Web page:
Everyone I know has a full plate piled high with family and work responsibilities while doing their best to carve out time to maintain relationships and pursue personal passions. Since March, it seems people are busier than ever. We are all feeling the strain.
I think we can each identify when the pandemic entered our own personal orbits. For me, the first glimmer of COVID came as I prepared to join the Salsa Team in Oklahoma for The Mid South gravel race. An early-season event like The Mid South gives many of us motivation to train through the coldest parts of winter and is a reason for our close yet widely scattered community to come together. Out of an abundance of caution, I chose to withdraw from The Mid South and cancel my flight to Oklahoma at the last minute.
Those of us living in the Rocky Mountain West felt like our small towns might be insulated while the virus quickly blew over. Not so. In March, the physical therapy clinic I worked at chose to close its doors to in-person patient care. I filled the extra time outside the clinic with training and preparing for the season that I thought might still happen. At the time, I was convinced that later-season events like Leadville MTB 100, Steamboat Gravel, or Spirit World 100 would still go on. Training gave my days structure and purpose. But too much of a good thing can be a bad thing. By April, I’d given myself a case of overtraining syndrome. I laughed about it then and quickly got smarter about my training plan.
By June, the clinic I worked at needed to change their staffing. Being laid off is never easy no matter the circumstances. With all the obstacles and adversity thrown at us this year, we’re all getting to exercise our resilience. I decided to open my own physical therapy and coaching practice, and I got a puppy! Both are things that I’d wanted for a long time. Why not during a pandemic? I went from being comfortably busy to being super busy 24/7. Anyone who owns their own business knows that you’re never off the clock. Puppies also have no concept of time—they live in the present and their vigor for the immediate is centering. I am passionate about helping others overcome their own physical challenges to reach their goals. Caring for people locally and coaching people near and far is hugely rewarding.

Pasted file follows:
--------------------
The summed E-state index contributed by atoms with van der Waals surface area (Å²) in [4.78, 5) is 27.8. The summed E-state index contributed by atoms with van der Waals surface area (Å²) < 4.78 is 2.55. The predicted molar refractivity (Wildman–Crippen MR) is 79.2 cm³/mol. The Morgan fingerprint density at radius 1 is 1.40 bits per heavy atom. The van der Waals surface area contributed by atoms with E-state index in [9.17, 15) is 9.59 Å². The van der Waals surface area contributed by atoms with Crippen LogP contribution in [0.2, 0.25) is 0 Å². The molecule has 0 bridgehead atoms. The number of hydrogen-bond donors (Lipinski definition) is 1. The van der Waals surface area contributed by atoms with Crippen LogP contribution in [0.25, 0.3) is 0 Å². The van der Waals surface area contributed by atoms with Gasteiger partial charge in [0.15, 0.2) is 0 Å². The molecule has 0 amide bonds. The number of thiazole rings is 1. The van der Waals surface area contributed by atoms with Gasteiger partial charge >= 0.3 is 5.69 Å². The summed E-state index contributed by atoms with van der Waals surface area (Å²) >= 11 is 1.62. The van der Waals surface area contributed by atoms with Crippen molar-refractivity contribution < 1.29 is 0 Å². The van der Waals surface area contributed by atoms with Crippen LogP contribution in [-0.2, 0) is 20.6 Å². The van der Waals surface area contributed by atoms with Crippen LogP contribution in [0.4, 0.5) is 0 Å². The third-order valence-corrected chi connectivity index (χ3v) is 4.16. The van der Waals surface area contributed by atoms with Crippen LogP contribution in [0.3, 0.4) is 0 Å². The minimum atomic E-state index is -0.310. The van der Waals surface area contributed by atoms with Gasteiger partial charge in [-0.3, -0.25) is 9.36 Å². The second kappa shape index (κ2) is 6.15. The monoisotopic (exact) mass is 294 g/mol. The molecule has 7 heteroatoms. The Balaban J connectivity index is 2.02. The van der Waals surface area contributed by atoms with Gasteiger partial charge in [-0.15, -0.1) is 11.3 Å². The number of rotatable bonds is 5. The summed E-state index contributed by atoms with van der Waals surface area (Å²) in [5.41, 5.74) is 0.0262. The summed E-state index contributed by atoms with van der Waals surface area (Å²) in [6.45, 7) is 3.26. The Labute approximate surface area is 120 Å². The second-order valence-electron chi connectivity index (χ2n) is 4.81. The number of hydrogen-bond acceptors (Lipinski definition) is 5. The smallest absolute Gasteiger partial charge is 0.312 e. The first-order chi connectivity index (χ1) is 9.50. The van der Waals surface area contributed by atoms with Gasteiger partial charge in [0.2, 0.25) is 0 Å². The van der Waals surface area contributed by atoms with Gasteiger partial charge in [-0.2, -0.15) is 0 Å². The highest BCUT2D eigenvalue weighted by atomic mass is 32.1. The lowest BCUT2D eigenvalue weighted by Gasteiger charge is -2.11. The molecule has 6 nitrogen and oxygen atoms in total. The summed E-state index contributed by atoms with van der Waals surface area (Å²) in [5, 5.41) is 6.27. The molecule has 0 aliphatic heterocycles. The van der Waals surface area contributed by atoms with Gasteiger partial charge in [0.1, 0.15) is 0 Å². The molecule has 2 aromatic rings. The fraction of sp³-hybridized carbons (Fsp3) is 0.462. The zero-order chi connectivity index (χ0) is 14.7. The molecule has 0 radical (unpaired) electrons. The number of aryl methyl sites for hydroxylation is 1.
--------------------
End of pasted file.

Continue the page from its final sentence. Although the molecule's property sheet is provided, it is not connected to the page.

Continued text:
Summer went by in a blur, even though I stayed home for all of it. Typically, I travel to events or races at least twice a month. When I was racing for Team USA, I got to know everyone at airports on a first-name basis. In the past fifteen years, I’ve never been home all summer.
Since I was in town, I got the chance to coach for our local NICA junior mountain bike chapter, the Missoula Mammoths. I am impressed with how the organization and our local chapter emphasized safety. Our student athletes and the coaches truly took care of each other. The student athletes came to practice eager to improve their skills and pushed me in ways I didn’t expect. Being around their energy is contagious in the best ways! I am so glad I got to share the trail with these young rippers and sage coaches. If I had been working at the clinic or dedicated to my own training, I would never had set aside the time to coach. Regardless of what the future holds, I will be sure to prioritize NICA. What an opportunity to pay forward all the lessons and support I’ve been generously given over the years.
Virtual events took the place of in-person events. Of course, I missed seeing people face to face, sharing race experiences in real time, and celebrating with our community, but the virtual events were helpful because they gave direction to training efforts and motivated me to explore local trails and roads I’d never traveled before. Rebecca Rusch’s Giddy Up For Good was an awesome event to train for and the fundraising efforts went to a great cause. Giddy Up For Good was centered around elevation gain with some folks Everesting (achieving 29,029 feet of vertical gain by repeating one climb over and over). Rebecca completed her Everest elevation gain on gravel!!! My attempt at 15,000' of gain was cut short when I washed out on a loose stretch of gravel while descending on my first lap. The gravel road I had chosen had been re-graded between my recon rides and the event day. The wreck took me out of commission for a while because I hit my head very hard (helmets are amazing, but not perfect). I’m grateful that I’ve recovered and am back out on the bike.
Most recently, I returned from a trip to Chicago, where I went to work on a new prosthetic leg with a group of prosthetists (professionals who make prosthetic limbs) who have experience with elite athletes. I also wanted to try a new prosthesis that might allow me to walk, hike, work, and bike more comfortably. Unfortunately, we ended up having to order some of the parts, so I’ll have to go back at some point to finish constructing my leg. I don’t know when that will be and that’s okay—it will have to be okay. I wanted to get my leg all tuned up so that I could hit next year literally and figuratively running. Thankfully, I can still do all the things I love.
So here I am, back home in Montana. My puppy is eight months old and I’m grateful for him every day. While I was away, my new Salsa Blackthorn arrived and I can’t wait to hit the trails! What’s more, I moved into my new clinic on December 1st! Soon enough it will be fat bike season. COVID changed how I saw the future in my small world and for how I see the world at large. I can’t wait until the coast is clear and I can high five all of my friends and fellow cycling enthusiasts across the country. I truly believe we are all more capable than we know. It is not without adversity that we learn our resilience. I’m grateful for the setbacks this year and know that they will make whatever is to come that much better.
Share this post: Tweet